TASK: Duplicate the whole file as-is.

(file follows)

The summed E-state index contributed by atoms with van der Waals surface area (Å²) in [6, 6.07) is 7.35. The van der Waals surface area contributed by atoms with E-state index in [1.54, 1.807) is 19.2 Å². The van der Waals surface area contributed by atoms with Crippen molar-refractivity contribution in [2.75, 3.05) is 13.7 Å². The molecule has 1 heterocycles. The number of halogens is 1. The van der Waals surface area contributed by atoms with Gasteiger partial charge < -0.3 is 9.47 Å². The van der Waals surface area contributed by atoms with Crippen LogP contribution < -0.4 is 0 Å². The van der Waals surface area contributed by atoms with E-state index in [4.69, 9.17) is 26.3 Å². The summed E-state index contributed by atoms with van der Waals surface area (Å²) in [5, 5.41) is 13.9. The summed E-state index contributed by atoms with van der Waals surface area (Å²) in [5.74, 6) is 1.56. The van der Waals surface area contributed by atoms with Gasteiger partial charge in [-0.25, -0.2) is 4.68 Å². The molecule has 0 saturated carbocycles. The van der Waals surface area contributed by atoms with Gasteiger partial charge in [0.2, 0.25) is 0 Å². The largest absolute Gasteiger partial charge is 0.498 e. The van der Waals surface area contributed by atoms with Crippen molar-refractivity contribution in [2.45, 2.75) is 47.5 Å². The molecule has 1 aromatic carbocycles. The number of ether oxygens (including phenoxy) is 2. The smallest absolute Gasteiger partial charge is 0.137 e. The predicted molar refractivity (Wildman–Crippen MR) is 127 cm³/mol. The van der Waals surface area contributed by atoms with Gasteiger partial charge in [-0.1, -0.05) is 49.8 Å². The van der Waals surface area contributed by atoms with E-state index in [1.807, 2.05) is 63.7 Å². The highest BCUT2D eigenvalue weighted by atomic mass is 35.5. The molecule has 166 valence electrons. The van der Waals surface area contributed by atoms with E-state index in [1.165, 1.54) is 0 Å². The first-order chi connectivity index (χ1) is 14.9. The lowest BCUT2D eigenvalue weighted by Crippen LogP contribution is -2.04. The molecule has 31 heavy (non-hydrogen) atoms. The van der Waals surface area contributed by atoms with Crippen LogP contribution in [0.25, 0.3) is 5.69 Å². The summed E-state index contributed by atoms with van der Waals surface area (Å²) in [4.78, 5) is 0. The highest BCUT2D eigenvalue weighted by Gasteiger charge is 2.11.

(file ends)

The summed E-state index contributed by atoms with van der Waals surface area (Å²) in [6, 6.07) is 7.35. The van der Waals surface area contributed by atoms with E-state index in [1.54, 1.807) is 19.2 Å². The van der Waals surface area contributed by atoms with Crippen molar-refractivity contribution in [2.75, 3.05) is 13.7 Å². The molecule has 1 heterocycles. The number of halogens is 1. The van der Waals surface area contributed by atoms with Gasteiger partial charge < -0.3 is 9.47 Å². The van der Waals surface area contributed by atoms with Crippen LogP contribution < -0.4 is 0 Å². The van der Waals surface area contributed by atoms with E-state index in [4.69, 9.17) is 26.3 Å². The summed E-state index contributed by atoms with van der Waals surface area (Å²) in [5, 5.41) is 13.9. The summed E-state index contributed by atoms with van der Waals surface area (Å²) in [5.74, 6) is 1.56. The van der Waals surface area contributed by atoms with Gasteiger partial charge in [-0.25, -0.2) is 4.68 Å². The molecule has 0 saturated carbocycles. The van der Waals surface area contributed by atoms with Gasteiger partial charge in [0.2, 0.25) is 0 Å². The largest absolute Gasteiger partial charge is 0.498 e. The van der Waals surface area contributed by atoms with Crippen molar-refractivity contribution in [2.45, 2.75) is 47.5 Å². The molecule has 1 aromatic carbocycles. The number of ether oxygens (including phenoxy) is 2. The smallest absolute Gasteiger partial charge is 0.137 e. The predicted molar refractivity (Wildman–Crippen MR) is 127 cm³/mol. The van der Waals surface area contributed by atoms with Gasteiger partial charge in [-0.1, -0.05) is 49.8 Å². The van der Waals surface area contributed by atoms with E-state index in [1.807, 2.05) is 63.7 Å². The highest BCUT2D eigenvalue weighted by atomic mass is 35.5. The molecule has 166 valence electrons. The van der Waals surface area contributed by atoms with E-state index in [1.165, 1.54) is 0 Å². The first-order chi connectivity index (χ1) is 14.9. The lowest BCUT2D eigenvalue weighted by Crippen LogP contribution is -2.04. The molecule has 31 heavy (non-hydrogen) atoms. The van der Waals surface area contributed by atoms with Crippen LogP contribution in [0.25, 0.3) is 5.69 Å². The summed E-state index contributed by atoms with van der Waals surface area (Å²) in [4.78, 5) is 0. The highest BCUT2D eigenvalue weighted by Gasteiger charge is 2.11.